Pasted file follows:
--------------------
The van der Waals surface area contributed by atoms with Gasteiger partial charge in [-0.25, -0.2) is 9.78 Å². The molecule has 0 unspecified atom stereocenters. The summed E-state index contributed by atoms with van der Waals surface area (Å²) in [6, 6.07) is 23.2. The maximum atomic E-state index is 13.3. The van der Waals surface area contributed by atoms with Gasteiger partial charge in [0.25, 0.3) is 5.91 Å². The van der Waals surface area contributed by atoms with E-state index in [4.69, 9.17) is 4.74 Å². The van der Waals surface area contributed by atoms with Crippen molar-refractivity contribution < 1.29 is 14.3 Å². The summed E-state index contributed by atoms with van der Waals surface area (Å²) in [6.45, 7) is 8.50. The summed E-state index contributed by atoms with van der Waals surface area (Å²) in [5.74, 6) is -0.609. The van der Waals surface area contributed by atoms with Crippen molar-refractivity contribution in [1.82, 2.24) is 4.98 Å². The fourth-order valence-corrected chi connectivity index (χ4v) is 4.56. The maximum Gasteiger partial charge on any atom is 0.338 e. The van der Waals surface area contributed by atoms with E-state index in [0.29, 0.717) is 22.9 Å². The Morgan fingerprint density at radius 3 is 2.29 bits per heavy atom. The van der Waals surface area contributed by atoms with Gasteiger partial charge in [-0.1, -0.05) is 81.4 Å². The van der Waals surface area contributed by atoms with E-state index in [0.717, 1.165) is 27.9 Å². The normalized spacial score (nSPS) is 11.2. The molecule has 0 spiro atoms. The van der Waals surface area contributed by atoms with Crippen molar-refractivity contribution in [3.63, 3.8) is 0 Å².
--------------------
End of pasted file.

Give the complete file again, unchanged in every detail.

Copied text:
The van der Waals surface area contributed by atoms with Gasteiger partial charge in [-0.25, -0.2) is 9.78 Å². The molecule has 0 unspecified atom stereocenters. The summed E-state index contributed by atoms with van der Waals surface area (Å²) in [6, 6.07) is 23.2. The maximum atomic E-state index is 13.3. The van der Waals surface area contributed by atoms with Gasteiger partial charge in [0.25, 0.3) is 5.91 Å². The van der Waals surface area contributed by atoms with E-state index in [4.69, 9.17) is 4.74 Å². The van der Waals surface area contributed by atoms with Crippen molar-refractivity contribution < 1.29 is 14.3 Å². The summed E-state index contributed by atoms with van der Waals surface area (Å²) in [6.45, 7) is 8.50. The summed E-state index contributed by atoms with van der Waals surface area (Å²) in [5.74, 6) is -0.609. The van der Waals surface area contributed by atoms with Crippen molar-refractivity contribution in [1.82, 2.24) is 4.98 Å². The fourth-order valence-corrected chi connectivity index (χ4v) is 4.56. The maximum Gasteiger partial charge on any atom is 0.338 e. The van der Waals surface area contributed by atoms with E-state index in [0.29, 0.717) is 22.9 Å². The Morgan fingerprint density at radius 3 is 2.29 bits per heavy atom. The van der Waals surface area contributed by atoms with Gasteiger partial charge in [-0.1, -0.05) is 81.4 Å². The van der Waals surface area contributed by atoms with E-state index in [0.717, 1.165) is 27.9 Å². The normalized spacial score (nSPS) is 11.2. The molecule has 0 spiro atoms. The van der Waals surface area contributed by atoms with Crippen molar-refractivity contribution in [3.63, 3.8) is 0 Å².